All of us at EasyCare have come from different horse backgrounds which allows for us to bounce ideas back and forth or even ask what certain terminology means. I was lucky enough to grow up around horses and have had the opportunity to dabble in quite a few different areas. The majority of that, has been Western or stock type horses, cow horses, barrel racing, roping, ranch horses and the list goes on. The western world, while wide-ranging, I believe tends to be very traditional. Many things have been done the same exact way for hundreds of years. I love tradition and treasure it, but I also believe there has to be progression. At least one person will jump out of the box and try something new. It may work or it may not, but at least someone tried. Whether that progression is in nutrition, training, rehabilitation, health, or hoof care, I believe taking chances in moderation, can most certainly be worth it.

We have had quite a few people curious if you can barrel race in any of our products, especially with the release of the Flip Flop and the increased popularity of the EasyShoes. That curiosity is sparked by many different reasons but I believe the top three are: 1. Owners looking for another option, 2. Referral from a friend or farrier and/or 3. The horse will not hold a traditional steel shoe. Since I barrel race, these inquiries are passed my way and I truly enjoy helping to find a solution. This also sparks my interest in trying different things on my horse. Just so this is known: I am not a farrier, trimmer or hoof care professional. I do have access to great resources that allow me to confidently try these products on my horses. Acknowledge I know my horses well, I know the products well and I do my research by reading different articles, blogs and listening to feed back. I am also not a professional barrel racer, horse trainer or anything like that, nor do I claim to be. I am a weekend warrior barrel racer at best. I do not venture far from home, typically compete in open 4D barrel races as well as open rodeo’s that are within a short driving distance. My horse on the other hand is nicer than I deserve, when everything is clicking she will make a 1D run and when I am being a terrible jockey she clocks in the 2 or 3D. If this whole “D” business is making absolutely no sense click here to better understand the D system that is used in barrel racing.

Ok enough of my banter, I am sure the suspense is killing everyone as to what I took a chance on. There were two items or procedures I ended up testing out. I had toyed with the idea most of the summer to run my horse in the Flip Flop and finally took that chance. I applied Flip Flops on her hind feet and modified Glue-On shells on her fronts along with modifying the gluing process for the front Glue-On's. I followed all of the gluing protocol for gluing the Flip Flops but did not add the optional pour-in pad. I had used the Equipak Soft when previously using the Flip Flops but wanted to see how my mare would do without the pad. The reason I did not use the Flip Flop all the way around is because I did not have the size she needed on hand for her fronts. I can without a doubt say that the Flip Flop can be used for barrel racing. She had plenty of traction and worked awesome which told me she was feeling good. We also were a 10th of a second faster than our previous run, made in the same arena on the same pattern. I know a 10th does not seem like much, but in any speed event it is. I also believe that she was just as comfortable without a pour in pad as she would have been with a pour in pad. The need of a pad really depends on the individual horse. I would not hesitate at all to make a run with the Flip Flops on her fronts as well. Next spring with out a doubt that is what she will have on all four. I can understand potential users concern as to the horse over reaching and possible pulling of the Flip Flop or tripping them self, it is always a possibility that a horse can over reach with a boot, a steel shoe, Glue on shoe, and yes even a bare foot horse. The Flip Flop is no different, since it is trimmed to fit it actually might be a better option for those horses that over reach since you can trim it to the exact length needed. If you are on the fence about using the Flip Flop for any event, I say go for it! This product is much more versatile than users first tend to believe and in my opinion can be used in just about any situation. It is also a great choice for someone that wants to try gluing for the first time because of how easy and successful the application process is.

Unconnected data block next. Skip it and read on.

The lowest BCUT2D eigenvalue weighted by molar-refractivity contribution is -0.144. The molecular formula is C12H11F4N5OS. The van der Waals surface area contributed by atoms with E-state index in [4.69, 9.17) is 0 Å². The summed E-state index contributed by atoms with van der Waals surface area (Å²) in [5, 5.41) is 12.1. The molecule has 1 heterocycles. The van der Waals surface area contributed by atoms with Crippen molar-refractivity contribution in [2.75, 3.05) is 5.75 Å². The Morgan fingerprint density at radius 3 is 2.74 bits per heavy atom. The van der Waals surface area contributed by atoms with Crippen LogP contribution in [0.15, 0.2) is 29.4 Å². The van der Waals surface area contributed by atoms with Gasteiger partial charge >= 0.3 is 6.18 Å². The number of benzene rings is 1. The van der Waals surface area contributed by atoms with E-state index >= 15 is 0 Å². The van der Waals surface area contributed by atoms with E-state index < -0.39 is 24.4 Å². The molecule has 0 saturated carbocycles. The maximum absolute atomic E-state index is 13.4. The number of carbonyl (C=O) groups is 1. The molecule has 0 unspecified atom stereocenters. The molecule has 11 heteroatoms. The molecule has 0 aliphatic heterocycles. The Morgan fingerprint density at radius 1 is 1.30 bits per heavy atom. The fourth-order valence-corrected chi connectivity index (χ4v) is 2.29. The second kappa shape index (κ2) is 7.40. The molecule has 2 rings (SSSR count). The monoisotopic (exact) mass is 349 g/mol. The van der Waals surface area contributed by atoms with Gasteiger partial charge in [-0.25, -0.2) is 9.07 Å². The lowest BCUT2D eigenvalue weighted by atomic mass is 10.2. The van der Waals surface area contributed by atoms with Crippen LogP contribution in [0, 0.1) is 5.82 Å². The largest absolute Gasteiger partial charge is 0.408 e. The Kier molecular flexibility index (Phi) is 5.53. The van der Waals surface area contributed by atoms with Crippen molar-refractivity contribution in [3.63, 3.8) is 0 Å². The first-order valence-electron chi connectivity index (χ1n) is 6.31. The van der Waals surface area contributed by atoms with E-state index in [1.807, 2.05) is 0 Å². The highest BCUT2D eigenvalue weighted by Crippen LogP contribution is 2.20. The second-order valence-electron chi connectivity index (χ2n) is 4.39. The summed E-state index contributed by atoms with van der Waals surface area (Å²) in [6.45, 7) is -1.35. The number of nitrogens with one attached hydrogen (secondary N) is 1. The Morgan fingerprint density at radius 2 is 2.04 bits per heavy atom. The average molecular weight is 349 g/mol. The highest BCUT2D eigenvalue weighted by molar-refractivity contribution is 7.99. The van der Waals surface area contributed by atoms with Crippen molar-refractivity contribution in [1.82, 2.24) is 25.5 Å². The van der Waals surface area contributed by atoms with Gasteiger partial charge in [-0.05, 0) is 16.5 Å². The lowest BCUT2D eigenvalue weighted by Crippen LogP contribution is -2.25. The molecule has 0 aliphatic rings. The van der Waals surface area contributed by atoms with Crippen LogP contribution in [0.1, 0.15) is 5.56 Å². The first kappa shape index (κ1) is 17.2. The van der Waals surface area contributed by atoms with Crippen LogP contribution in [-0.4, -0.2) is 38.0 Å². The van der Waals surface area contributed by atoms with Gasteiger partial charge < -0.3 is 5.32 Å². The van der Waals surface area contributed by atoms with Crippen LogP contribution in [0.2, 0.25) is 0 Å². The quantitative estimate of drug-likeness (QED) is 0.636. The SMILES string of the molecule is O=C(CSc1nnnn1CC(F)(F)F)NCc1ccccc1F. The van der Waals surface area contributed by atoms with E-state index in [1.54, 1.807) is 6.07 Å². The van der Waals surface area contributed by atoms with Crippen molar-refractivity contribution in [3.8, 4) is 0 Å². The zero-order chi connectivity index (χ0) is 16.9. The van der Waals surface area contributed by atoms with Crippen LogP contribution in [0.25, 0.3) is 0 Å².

The modification I made to the Glue-On was cutting holes out of the sole. I elected to use the modified Glue-On shells on her fronts for added traction. This modification would make the Glue-On similar to a rim shoe. I used a past blog as guidance for putting a hole in the Glue-on written by Christoph Schork. The major risk I took was gluing the shells on with only Sikaflex, I have talked to quite a few people that were wondering if it was indeed possible. I had success on two different occasions gluing the shells with the sole cut out with only Sikaflex. I did prep the hoof the same as I would if I were going to use Vettec Adhere. I did use more Sikaflex then I would if using Adhere as well, making sure to completely cover the base of the boot that was still intact and then also adding Sikaflex up the wall of the Glue-On. When applying the Glue-On to her hoof, I made sure to have my rubber mallet handy and was diligent in making sure the hoof was seated well in the boot. I then put her foot into the plastic sack that the shell came in and put an Rx boot on, this was to insure that the shell would say in place until the Sikaflex was somewhat set.